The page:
New York Yankees

Trade of Melky Cabrera Leaves New York Yankees in Need of an Outfielder

NEW YORK - OCTOBER 28:  Melky Cabrera #53 of the New York Yankees gestures as he walks towards the dugout against the Philadelphia Phillies in Game One of the 2009 MLB World Series at Yankee Stadium on October 28, 2009 in the Bronx borough of New York City.  (Photo by Jim McIsaac/Getty Images)
Jim McIsaac/Getty Images
Jordan SchwartzSenior Writer IDecember 22, 2009

They just keep trading away young talent.

After sending Austin Jackson and Ian Kennedy to the Tigers and D-backs in a three-team deal that netted the Yankees center fielder Curtis Granderson, New York has reportedly once again returned to its old ways, acquiring Javier Vazquez from the Braves in exchange for Melky Cabrera, Mike Dunn and Arodys Vizcaino.

Atlanta is also sending right-handed pitcher Boone Logan to the Yanks.

Vazquez, 33, will apparently fill the No. 4 starter's role, pushing Joba Chamberlain back to No. 5 and bumping Phil Hughes back into the bullpen.

I would've rather given Hughes, who is coming off an outstanding year as a reliever, another shot at starting, but it appears the Yankees have no intention of doing that.

But if that is your thinking, why not try to sign a free agent back-end starter like Justin Duchscherer or Doug Davis, instead of trading away a 25-year-old outfielder who helped you win the World Series and two more prospects?

Vazquez arrives in New York coming off his best season in the Majors, going 15-10 with a 2.87 ERA and finishing fourth in the Cy Young voting.

But that's the National League. The American League is a whole different story.

During his eight seasons in the NL, the right-hander has a 4.02 ERA. In his four years in the AL, Vazquez has a more pedestrian 4.52 mark.

That includes the 2004 season in pinstripes, when the pitcher went 14-10 with a 4.92.  That postseason, Vazquez surrendered 12 earned runs in 11 1/3 innings.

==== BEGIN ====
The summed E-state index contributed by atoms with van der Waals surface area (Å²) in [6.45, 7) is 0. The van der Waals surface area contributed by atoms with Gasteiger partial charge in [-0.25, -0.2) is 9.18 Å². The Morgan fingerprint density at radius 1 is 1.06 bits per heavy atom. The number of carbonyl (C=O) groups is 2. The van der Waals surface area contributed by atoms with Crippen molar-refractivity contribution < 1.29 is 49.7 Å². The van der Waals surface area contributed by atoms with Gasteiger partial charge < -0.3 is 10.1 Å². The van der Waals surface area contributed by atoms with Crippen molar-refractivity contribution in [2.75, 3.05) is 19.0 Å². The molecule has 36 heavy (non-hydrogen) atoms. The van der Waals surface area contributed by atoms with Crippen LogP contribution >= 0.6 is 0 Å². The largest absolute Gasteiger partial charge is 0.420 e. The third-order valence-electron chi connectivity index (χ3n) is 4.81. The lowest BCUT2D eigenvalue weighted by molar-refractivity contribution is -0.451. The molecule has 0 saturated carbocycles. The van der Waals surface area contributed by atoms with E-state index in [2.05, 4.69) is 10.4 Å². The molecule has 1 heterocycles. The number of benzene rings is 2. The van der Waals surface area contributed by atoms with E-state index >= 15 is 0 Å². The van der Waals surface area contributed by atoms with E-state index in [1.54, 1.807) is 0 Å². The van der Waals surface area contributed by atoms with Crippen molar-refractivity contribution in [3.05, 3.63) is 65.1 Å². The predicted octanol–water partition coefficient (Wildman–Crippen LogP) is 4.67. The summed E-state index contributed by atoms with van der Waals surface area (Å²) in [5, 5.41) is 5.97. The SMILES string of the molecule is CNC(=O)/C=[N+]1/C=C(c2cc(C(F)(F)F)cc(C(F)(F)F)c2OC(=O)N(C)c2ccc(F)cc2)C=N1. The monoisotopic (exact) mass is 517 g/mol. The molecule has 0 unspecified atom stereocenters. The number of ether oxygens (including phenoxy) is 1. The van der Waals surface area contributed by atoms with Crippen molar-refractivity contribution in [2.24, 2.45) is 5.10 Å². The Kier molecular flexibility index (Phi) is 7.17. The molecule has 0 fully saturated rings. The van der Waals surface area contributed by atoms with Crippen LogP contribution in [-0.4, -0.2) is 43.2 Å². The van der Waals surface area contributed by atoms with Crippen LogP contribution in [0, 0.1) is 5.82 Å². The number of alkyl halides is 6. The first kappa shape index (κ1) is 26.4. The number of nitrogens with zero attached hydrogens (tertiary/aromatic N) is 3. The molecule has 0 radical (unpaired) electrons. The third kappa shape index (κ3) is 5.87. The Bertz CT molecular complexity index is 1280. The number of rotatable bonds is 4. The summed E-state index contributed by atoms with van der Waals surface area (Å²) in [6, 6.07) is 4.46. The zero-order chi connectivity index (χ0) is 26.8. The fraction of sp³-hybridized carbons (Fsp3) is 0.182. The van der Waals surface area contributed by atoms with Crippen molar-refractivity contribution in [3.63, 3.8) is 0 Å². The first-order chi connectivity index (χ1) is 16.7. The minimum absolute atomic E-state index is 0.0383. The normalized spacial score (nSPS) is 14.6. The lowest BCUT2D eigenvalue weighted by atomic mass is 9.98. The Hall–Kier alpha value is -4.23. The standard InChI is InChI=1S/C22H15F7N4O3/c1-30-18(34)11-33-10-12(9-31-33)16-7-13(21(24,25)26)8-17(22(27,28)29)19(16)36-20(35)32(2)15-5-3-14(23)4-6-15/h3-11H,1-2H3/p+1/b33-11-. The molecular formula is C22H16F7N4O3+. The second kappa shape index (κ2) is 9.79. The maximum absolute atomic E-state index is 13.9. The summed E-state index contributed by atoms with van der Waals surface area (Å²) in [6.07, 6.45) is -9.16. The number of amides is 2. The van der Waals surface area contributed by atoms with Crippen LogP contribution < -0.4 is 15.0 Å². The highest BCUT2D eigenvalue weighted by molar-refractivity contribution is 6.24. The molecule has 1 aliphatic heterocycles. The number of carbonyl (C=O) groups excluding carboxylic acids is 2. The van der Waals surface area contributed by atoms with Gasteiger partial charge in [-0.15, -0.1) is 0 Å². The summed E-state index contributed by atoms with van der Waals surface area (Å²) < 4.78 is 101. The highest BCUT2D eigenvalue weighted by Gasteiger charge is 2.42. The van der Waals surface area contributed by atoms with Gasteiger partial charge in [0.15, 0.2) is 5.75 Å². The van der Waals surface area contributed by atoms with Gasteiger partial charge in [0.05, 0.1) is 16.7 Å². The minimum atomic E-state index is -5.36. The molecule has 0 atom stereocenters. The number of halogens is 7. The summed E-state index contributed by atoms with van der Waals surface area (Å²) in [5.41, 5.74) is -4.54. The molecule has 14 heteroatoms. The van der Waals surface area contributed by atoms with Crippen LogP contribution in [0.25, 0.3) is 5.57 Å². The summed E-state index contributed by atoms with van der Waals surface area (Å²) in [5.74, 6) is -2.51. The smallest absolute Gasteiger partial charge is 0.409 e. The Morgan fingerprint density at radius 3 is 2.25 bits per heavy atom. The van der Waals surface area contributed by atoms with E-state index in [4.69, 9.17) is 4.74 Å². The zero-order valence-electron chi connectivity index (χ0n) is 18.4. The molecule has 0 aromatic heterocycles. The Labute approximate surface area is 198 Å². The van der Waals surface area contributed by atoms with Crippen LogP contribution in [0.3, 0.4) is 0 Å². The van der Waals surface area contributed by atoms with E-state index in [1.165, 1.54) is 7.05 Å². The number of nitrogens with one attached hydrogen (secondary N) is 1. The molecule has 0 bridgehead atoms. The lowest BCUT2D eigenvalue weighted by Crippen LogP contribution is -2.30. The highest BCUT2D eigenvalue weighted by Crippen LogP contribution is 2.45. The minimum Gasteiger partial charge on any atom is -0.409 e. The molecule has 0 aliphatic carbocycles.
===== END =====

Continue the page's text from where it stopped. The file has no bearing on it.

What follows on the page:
So why trade away a great character guy like Cabrera, who was one of the most improved players in baseball this past season? He had an outstanding season, hitting .274 with 13 homers and 68 RBI, including a bunch of walk-off hits, all while playing outstanding defense in the outfield.

The Yankees also give up Dunn, a lefty, who went 1-0 with a 2.25 ERA in 12 relief appearances at Triple-A Scranton/Wilkes-Barre in 2009. This is the same 24-year-old pitcher New York reportedly wasn't willing to part with in the Granderson deal.

Finally, New York parts with Vizcaino, 19, a right-handed pitcher who was recently named the organization's third-best prospect by Baseball America.  Vizcaino had a 2.13 ERA in 10 starts for Class A Staten Island this year. 

According to MLB.com, Yankees senior vice president of baseball operations Mark Newman has said Vizcaino throws 96 mph with "a hammer of a curveball" and "really good stuff."

Logan, 25, was 1-1 with a 5.19 ERA in 20 relief appearances for the Braves.

The only way this deal makes sense is if the Bombers can ink free agents Matt Holliday or Jason Bay to complete a projected outfield with Granderson and Nick Swisher, but the Yankees have made it seem that they aren't very interested in either of those two guys, which could leave the team with Brett Gardner starting in left field.

If New York winds up re-signing Johnny Damon after all this, that would make even less sense.

 

Follow me on Twitter at JordanHarrison .

Jordan Schwartz is Bleacher Report's New York Yankees Community Leader. His book "Memoirs of the Unaccomplished Man" is available at amazon.com, barnesandnoble.com, and authorhouse.com.

Jordan can be reached at jordanschwartz2003@yahoo.com

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